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Flash Review 1, 7-13: Dance Trek,
ADF Charts the "Emerging Generation"
By Byron Woods
Copyright 2001 Byron Woods
DURHAM, North Carolina -- The last
"Emerging Generation" concert at the American Dance Festival celebrated the works
of Bill T. Jones, Molissa Fenley, Johanna Boyce and Charles Moulton: up-and-comers
all, in the summer of 1981. The ADF's latest predictions for the common era were
unveiled Tuesday night at Reynolds Theater at Duke University, in a concert of
new works by ChameckiLerner and Mark Jarecke. If the third work was not a world
premiere, at least the company was -- sort of -- as the same dancers who performed
"Monument (for Viola)" at the Guggenheim Museum this spring with Open 24 Hours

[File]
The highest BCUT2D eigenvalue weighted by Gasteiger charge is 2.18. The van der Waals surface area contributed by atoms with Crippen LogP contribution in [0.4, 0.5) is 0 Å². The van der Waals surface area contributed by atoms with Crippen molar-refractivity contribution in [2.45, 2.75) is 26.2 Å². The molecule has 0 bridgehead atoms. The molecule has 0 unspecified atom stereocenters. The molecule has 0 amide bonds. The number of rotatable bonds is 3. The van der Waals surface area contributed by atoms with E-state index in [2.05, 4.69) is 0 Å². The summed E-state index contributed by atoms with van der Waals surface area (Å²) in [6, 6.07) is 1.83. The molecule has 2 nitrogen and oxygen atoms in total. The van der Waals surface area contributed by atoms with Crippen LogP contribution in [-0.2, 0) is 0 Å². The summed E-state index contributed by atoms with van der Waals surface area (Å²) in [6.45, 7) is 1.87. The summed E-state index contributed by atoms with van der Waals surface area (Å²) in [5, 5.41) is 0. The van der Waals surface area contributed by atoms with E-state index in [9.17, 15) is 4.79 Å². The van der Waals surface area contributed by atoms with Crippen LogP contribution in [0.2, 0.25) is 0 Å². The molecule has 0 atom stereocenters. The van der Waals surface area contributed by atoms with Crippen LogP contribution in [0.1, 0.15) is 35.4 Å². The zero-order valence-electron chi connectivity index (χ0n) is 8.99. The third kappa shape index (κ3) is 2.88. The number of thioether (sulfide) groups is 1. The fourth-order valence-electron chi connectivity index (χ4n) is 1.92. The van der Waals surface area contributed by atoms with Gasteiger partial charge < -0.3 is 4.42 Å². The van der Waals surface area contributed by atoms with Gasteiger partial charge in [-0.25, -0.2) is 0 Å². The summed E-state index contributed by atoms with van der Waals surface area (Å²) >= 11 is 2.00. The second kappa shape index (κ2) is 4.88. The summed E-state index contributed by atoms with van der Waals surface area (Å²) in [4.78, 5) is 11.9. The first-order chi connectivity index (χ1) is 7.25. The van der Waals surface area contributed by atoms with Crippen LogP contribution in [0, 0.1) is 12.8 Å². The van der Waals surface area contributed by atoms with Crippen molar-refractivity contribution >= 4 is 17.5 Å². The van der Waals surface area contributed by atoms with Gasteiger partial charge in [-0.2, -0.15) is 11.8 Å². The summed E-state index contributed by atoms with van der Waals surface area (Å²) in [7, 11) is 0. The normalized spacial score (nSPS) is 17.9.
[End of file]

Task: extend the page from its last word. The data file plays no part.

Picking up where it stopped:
Dance Company gave its first public performance here as the choreographer's newly
renamed group, Pam Tanowitz Dance.
Of course, the future is a moving
target -- one of the main reasons why prognostication's a tricky business. A host
of other choreographers could just as easily have been tapped for vanguard nomination.
But generalizing from these particular choices, when this emerging generation
showed up, it had a lot of things on its mind.
Still, it's arguably easier to see
some semblance of the future in the first two works of the evening. In some ways,
Tanowitz's "Monument" more aptly constituted a window on the recent and not so
ChameckiLerner: "Hidden Form"
Co-choreographers Rosane Chamecki
and Andrea Lerner returned to disturbing but familiar ground in the premiere of
"Hidden Form," the strongest of the evening's three works. While it's not the
first time this pair has charted the realm of disabling relationships and self-sabotage,
the visceral extremity of earlier works (including the truly horrifying "Antonio